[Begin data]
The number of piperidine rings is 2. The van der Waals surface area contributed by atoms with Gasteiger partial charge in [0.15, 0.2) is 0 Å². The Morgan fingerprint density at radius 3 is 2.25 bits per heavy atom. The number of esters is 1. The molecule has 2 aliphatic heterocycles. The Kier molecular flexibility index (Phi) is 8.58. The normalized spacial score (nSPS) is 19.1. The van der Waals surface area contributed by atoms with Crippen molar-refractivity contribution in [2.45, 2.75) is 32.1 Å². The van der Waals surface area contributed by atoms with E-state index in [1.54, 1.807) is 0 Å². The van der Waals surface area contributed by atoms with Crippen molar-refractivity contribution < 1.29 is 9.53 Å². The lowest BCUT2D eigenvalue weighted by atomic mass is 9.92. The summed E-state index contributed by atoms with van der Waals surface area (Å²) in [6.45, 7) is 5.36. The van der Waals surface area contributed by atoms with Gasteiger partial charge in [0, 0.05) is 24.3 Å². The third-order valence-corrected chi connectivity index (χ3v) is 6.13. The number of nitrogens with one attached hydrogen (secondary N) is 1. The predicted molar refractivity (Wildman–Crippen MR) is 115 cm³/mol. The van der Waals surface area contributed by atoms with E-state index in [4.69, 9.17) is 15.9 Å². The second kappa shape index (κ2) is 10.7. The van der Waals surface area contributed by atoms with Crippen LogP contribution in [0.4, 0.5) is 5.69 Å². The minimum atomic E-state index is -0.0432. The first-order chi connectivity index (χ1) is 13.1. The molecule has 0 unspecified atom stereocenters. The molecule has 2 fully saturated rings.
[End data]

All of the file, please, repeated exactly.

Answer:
The number of piperidine rings is 2. The van der Waals surface area contributed by atoms with Gasteiger partial charge in [0.15, 0.2) is 0 Å². The Morgan fingerprint density at radius 3 is 2.25 bits per heavy atom. The number of esters is 1. The molecule has 2 aliphatic heterocycles. The Kier molecular flexibility index (Phi) is 8.58. The normalized spacial score (nSPS) is 19.1. The van der Waals surface area contributed by atoms with Crippen molar-refractivity contribution in [2.45, 2.75) is 32.1 Å². The van der Waals surface area contributed by atoms with E-state index in [1.54, 1.807) is 0 Å². The van der Waals surface area contributed by atoms with Crippen molar-refractivity contribution < 1.29 is 9.53 Å². The lowest BCUT2D eigenvalue weighted by atomic mass is 9.92. The summed E-state index contributed by atoms with van der Waals surface area (Å²) in [6.45, 7) is 5.36. The van der Waals surface area contributed by atoms with Gasteiger partial charge in [0, 0.05) is 24.3 Å². The third-order valence-corrected chi connectivity index (χ3v) is 6.13. The number of nitrogens with one attached hydrogen (secondary N) is 1. The predicted molar refractivity (Wildman–Crippen MR) is 115 cm³/mol. The van der Waals surface area contributed by atoms with E-state index in [4.69, 9.17) is 15.9 Å². The second kappa shape index (κ2) is 10.7. The van der Waals surface area contributed by atoms with Crippen LogP contribution in [0.4, 0.5) is 5.69 Å². The minimum atomic E-state index is -0.0432. The first-order chi connectivity index (χ1) is 13.1. The molecule has 0 unspecified atom stereocenters. The molecule has 2 fully saturated rings.